Flight Plan

Removing barriers to airport privatization


While nearly everyone applauds the lower fares and increased convenience that have resulted from airline deregulation, all U.S. airports remain government-owned. But change is in the air. Congress is considering a law that would begin a limited airport privatization program.

The nation's airports are now owned by local government authorities, and federal law requires the authorities to deposit their revenue into a reserve fund for airport improvements–a provision that has prevented private companies from buying commercial airports. No investor would sink money in a venture if all its profits had to be reinvested in the airport.

The Federal Aviation Authorization Act of 1996 (H.R. 3539), however, would allow the Department of Transportation to exempt as many as five commercial airports from the reinvestment rule. The act would also free potential buyers from a Bush administration executive order requiring them to reimburse the government for the depreciated value of airport facilities that were funded with tax dollars.

Several companies operate, but do not own, U.S. airports. Airports Group International manages airports in Albany and Burbank. British Airports Authority USA Inc., which owns airports in the United Kingdom, runs the Indianapolis airport and manages concessions at the Pittsburgh terminal.

Beyond promising better and cheaper services for travelers, airport privatization could be a boon for taxpayers. Investors paid $2.5 billion to buy the London airports. The Reason Foundation has estimated that selling the 87 largest U.S. commercial airports could generate $29 billion. And privatized airports, unlike their public predecessors, would go on local tax rolls.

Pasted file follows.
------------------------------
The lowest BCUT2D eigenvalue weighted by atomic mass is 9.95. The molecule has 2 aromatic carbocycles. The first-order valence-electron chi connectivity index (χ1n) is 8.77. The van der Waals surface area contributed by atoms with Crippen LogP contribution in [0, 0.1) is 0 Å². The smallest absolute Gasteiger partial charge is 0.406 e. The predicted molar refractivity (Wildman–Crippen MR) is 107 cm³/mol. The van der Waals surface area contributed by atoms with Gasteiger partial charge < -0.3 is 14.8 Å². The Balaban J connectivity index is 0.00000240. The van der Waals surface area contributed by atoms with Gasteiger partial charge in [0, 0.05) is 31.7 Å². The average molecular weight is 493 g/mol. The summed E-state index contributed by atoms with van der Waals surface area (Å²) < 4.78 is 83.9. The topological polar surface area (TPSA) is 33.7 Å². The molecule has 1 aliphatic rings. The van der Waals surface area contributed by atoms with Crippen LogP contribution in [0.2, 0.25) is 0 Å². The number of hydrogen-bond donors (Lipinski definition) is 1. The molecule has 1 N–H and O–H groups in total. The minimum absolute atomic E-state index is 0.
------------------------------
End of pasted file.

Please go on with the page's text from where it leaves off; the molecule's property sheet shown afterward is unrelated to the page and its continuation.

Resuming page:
Not everyone is enthusiastic about privatization. Since privatization may mean pink slips for airport bureaucrats, Airport Council International, an association of local airport officials, is lobbying against it. The Air Transport Association, an airline group, worries about higher landing fees as a result of privatization. But the legislation would forbid private airport owners from increasing landing fees by more than the rate of inflation without the approval of a sizable majority of the airlines flying into that airport.

Competitive forces should also keep fees from skyrocketing. At three privately owned airports in Scotland, for instance, where there is no cap on landing fees, they have declined 25 percent over five years.

The House Transportation and Airport Infrastructure Committee approved the bill with the privatization provision. The Senate version does not contain the privatization language. Sources close to the debate, however, say the pilot program will probably be included in the conference version of the bill.